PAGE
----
What are you enjoying right now?
Sometimes, we need to step back and ask a question like that.
Philippians 4:8 challenges believers to think and dwell on “whatever is true, whatever is honorable, whatever is just, whatever is pure, whatever is lovely, whatever is commendable.” So the Facts & Trends staff would like to regularly share our “Favorites” at the moment.
It might be a new book or podcast we’re enjoying or something going on in our lives we want to share. Hopefully, you’ll think about things that are your favorites right now and maybe find something else to add to that list.
Aaron Earls (@WardrobeDoor), online editor: Oddly enough, one of my favorite parts of seminary was the amount of books I was forced to read. I love to read, but often times I need help to find the time.
The Reading Writers podcast from Aaron Armstrong has been a recent encouragement to me in my quest to start back reading more. Aaron brings in fellow writers to discuss their latest project, books they are currently reading, and some books that have inspired them.
If you already read a lot, you may hear from some of your favorite authors and find some new books to check out. If you are like me and you want to read more, this can be an encouragement and a challenge to you. Download Reading Writers and give it a listen.
Carol Pipes (@CarolPipes), editor: In 2009, I had the honor of spending three weeks on a military base in Baghdad. I was there to write stories about the chaplains who serve in our nation’s military and minister to the men and women in our Armed Forces.
It was an amazing experience and gave me a new respect for those in active military service and those who have served since the forming of our nation. I am humbled and amazed at the men and women who have volunteered to leave their families behind for months at a time and selflessly put themselves in harm’s way.
We have so much to be thankful for in the U.S. So, on Monday, amidst the picnics and pool parties, take a moment to remember those who have given their lives to protect ours.
Lisa Green (@lisaccgreen), managing editor: My favorite family vacation when I was a child was a trip out West—a two-week camping excursion through New Mexico and Arizona. I was about 10 years old, the perfect age for scrambling along dusty trails, clambering up rocky hillsides, playing kickball beneath towering pines, and marveling at the desert landscapes so different from my Kentucky home.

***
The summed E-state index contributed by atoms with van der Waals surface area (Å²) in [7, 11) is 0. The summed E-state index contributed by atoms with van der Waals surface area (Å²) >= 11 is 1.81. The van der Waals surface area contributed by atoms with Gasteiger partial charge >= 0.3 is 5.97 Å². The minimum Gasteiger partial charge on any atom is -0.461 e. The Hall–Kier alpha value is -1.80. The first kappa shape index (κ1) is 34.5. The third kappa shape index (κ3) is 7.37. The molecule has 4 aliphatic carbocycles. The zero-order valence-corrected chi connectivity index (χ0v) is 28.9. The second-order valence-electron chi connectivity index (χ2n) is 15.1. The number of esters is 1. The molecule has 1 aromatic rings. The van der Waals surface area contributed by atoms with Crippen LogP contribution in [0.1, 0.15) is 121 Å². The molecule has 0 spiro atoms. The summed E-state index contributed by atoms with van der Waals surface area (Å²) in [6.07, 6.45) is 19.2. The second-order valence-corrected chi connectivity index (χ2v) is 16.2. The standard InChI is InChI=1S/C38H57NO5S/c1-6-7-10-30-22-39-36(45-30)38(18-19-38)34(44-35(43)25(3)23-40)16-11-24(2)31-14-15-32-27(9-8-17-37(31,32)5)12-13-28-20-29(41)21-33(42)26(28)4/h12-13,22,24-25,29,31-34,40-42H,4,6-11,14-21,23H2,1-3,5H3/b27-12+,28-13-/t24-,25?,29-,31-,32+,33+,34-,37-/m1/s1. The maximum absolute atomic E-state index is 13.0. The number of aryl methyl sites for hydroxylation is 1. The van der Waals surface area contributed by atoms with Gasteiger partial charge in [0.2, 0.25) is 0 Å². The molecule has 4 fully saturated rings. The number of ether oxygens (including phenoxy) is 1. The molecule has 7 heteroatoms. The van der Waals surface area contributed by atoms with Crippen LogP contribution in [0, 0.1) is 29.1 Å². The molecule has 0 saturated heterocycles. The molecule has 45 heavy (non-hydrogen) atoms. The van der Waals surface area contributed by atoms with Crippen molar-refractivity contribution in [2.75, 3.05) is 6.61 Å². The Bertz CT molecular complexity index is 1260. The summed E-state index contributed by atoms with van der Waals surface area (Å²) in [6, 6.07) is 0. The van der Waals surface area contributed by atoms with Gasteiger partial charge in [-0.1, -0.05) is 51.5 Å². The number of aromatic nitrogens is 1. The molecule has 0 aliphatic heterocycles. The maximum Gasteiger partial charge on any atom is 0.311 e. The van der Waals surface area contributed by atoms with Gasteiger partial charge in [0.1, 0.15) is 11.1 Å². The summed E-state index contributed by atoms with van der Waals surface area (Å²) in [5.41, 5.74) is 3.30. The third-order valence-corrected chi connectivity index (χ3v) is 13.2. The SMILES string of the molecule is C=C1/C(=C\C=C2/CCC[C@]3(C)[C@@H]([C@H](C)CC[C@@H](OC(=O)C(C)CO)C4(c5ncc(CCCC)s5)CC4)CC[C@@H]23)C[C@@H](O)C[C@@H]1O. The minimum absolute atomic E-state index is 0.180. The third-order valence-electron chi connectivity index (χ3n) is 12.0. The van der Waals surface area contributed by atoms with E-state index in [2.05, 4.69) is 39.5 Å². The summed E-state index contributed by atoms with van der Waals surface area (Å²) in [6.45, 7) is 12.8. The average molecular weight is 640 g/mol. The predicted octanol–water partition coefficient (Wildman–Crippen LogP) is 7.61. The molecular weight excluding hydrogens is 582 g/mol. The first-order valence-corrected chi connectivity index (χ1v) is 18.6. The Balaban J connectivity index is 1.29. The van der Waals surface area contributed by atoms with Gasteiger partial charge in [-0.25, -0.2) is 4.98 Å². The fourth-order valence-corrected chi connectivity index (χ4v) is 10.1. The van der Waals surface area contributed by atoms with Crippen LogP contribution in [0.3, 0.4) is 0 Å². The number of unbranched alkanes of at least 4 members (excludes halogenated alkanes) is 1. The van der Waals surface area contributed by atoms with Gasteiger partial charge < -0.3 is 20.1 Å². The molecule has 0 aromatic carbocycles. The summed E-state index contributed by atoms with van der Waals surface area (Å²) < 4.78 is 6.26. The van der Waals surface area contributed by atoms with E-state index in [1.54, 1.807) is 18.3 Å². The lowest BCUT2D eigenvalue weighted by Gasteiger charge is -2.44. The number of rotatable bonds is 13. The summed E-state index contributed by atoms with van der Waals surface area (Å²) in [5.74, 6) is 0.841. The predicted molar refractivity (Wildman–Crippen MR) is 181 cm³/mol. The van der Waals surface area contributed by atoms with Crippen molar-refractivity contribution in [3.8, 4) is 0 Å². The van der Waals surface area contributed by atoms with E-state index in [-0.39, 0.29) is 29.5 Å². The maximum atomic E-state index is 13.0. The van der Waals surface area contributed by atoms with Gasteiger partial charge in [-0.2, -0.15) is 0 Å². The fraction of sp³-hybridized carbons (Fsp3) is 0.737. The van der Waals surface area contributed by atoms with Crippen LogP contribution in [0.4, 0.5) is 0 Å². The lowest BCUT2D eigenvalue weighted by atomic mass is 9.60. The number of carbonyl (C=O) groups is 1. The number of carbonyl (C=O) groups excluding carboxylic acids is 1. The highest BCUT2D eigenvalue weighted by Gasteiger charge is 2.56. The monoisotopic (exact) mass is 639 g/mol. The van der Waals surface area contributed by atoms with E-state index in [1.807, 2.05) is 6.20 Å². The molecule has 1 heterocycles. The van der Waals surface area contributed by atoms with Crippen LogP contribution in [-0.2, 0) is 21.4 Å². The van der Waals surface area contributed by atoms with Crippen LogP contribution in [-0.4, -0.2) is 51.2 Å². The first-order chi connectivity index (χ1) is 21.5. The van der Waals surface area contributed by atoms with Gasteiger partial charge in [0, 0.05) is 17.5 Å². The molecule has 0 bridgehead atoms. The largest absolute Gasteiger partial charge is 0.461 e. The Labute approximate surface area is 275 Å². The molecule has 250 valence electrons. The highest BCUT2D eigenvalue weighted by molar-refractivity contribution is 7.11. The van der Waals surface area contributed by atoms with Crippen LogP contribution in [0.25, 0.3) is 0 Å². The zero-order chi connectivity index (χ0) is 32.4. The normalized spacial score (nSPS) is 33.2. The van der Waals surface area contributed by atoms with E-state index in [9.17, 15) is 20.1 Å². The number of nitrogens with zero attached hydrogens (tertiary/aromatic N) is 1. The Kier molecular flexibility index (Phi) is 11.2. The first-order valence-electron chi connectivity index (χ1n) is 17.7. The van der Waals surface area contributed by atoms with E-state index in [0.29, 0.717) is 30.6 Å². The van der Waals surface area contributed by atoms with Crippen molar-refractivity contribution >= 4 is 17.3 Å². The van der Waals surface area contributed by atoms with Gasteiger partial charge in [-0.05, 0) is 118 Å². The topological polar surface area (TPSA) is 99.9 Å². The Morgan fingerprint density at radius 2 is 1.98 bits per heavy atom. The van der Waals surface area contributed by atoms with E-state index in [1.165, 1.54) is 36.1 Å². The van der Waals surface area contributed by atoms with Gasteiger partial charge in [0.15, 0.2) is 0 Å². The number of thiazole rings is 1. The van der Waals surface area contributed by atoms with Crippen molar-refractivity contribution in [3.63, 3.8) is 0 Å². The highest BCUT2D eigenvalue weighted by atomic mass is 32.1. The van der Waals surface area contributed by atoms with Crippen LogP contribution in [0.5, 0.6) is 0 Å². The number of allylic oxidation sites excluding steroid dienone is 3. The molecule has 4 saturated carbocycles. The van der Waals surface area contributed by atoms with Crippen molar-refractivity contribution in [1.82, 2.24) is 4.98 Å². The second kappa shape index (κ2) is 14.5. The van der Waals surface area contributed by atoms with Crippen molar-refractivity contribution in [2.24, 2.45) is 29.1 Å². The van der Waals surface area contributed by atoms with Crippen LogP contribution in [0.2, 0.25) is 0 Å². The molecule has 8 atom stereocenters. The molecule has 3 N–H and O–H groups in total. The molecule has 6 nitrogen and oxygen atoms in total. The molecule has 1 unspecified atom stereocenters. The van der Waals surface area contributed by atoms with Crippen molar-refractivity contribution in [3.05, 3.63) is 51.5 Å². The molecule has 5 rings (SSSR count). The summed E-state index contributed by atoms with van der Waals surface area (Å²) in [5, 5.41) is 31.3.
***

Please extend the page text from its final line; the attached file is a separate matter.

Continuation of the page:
A photo from that trip shows me, my dad and my sister crouched inside an ancient Native American cliff dwelling at Montezuma Castle, a national monument in Arizona. I remember pondering how the prehistoric people could have built such a structure and what it must have been like to live there.
Our trip didn’t extend to Mesa Verde National Park, which has preserved a much more extensive set of cliff dwellings. So I was excited this week to plan another trip out West, this time looping into Colorado for a visit to Mesa Verde.
During the 1200s, while Europeans were building cathedrals, Native Americans in the West were building distinctive T-shaped doorways and creating kivas in their search for God.
Visitors can go inside some of the ancient dwellings, including Cliff Palace and Balcony House, as long as they’re willing to climb ladders extending more than 30 feet, crawl through tunnels, and climb open rock faces on the way out. I’m not 10 years old anymore, but I’m game for some climbing and crawling this summer.
Bob Smietana (@BobSmietana), senior writer: My favorite this week is a lunchtime walk in downtown Nashville. After being diagnosed with diabetes almost five years ago, I started a daily routine of walking at lunchtime.
It’s mostly for my health—walking 21 minutes a day can lower your risk of heart attack by about a third. But it’s also good for my mind and my soul.
Getting outside and away from my desk usually clears my head. When I’m out for a walk, I’m often able to solve problems with stories I’m writing.
It also gets me away from the distractions of email, calls, catching up on the latest research. And I have a few minutes of quiet to think and pray.
There’s always something to see while I’m out for a walk. This week, it was a street musician playing violin on roller skates and a string quartet practicing at a local coffee shop.
If you are looking for a way to jump start your walking routine, try these helpful hints.
What has made you smile so far this week? What would be your favorite today?